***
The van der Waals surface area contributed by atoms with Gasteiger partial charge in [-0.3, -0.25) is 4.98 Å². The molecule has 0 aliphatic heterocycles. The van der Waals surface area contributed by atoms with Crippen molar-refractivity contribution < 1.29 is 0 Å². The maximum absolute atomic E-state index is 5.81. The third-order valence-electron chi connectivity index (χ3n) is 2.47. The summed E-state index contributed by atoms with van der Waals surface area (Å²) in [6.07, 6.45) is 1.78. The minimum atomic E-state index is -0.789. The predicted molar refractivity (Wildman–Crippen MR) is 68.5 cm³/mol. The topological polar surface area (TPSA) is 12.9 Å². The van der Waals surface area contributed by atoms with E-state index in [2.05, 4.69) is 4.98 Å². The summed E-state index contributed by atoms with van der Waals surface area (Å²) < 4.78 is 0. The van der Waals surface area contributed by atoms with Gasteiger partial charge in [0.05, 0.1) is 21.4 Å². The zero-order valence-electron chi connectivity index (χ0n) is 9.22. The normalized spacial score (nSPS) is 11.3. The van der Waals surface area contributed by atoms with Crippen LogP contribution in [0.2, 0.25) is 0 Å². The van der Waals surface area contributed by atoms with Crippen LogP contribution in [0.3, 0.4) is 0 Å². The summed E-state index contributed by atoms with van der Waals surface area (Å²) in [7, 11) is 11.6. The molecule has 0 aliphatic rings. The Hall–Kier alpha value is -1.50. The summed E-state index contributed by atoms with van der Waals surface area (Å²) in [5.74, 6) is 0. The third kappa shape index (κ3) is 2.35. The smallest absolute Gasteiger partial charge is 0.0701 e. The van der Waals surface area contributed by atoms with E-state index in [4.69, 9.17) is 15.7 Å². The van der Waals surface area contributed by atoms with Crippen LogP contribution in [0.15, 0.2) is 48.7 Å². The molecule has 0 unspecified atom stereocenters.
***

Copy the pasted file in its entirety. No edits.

The van der Waals surface area contributed by atoms with Gasteiger partial charge in [-0.3, -0.25) is 4.98 Å². The molecule has 0 aliphatic heterocycles. The van der Waals surface area contributed by atoms with Crippen molar-refractivity contribution < 1.29 is 0 Å². The maximum absolute atomic E-state index is 5.81. The third-order valence-electron chi connectivity index (χ3n) is 2.47. The summed E-state index contributed by atoms with van der Waals surface area (Å²) in [6.07, 6.45) is 1.78. The minimum atomic E-state index is -0.789. The predicted molar refractivity (Wildman–Crippen MR) is 68.5 cm³/mol. The topological polar surface area (TPSA) is 12.9 Å². The van der Waals surface area contributed by atoms with E-state index in [2.05, 4.69) is 4.98 Å². The summed E-state index contributed by atoms with van der Waals surface area (Å²) < 4.78 is 0. The van der Waals surface area contributed by atoms with Gasteiger partial charge in [0.05, 0.1) is 21.4 Å². The zero-order valence-electron chi connectivity index (χ0n) is 9.22. The normalized spacial score (nSPS) is 11.3. The van der Waals surface area contributed by atoms with Crippen LogP contribution in [0.2, 0.25) is 0 Å². The van der Waals surface area contributed by atoms with Crippen LogP contribution in [0.3, 0.4) is 0 Å². The summed E-state index contributed by atoms with van der Waals surface area (Å²) in [7, 11) is 11.6. The molecule has 0 aliphatic rings. The Hall–Kier alpha value is -1.50. The summed E-state index contributed by atoms with van der Waals surface area (Å²) in [5.74, 6) is 0. The third kappa shape index (κ3) is 2.35. The smallest absolute Gasteiger partial charge is 0.0701 e. The van der Waals surface area contributed by atoms with E-state index in [4.69, 9.17) is 15.7 Å². The van der Waals surface area contributed by atoms with Crippen LogP contribution in [0.15, 0.2) is 48.7 Å². The molecule has 0 unspecified atom stereocenters.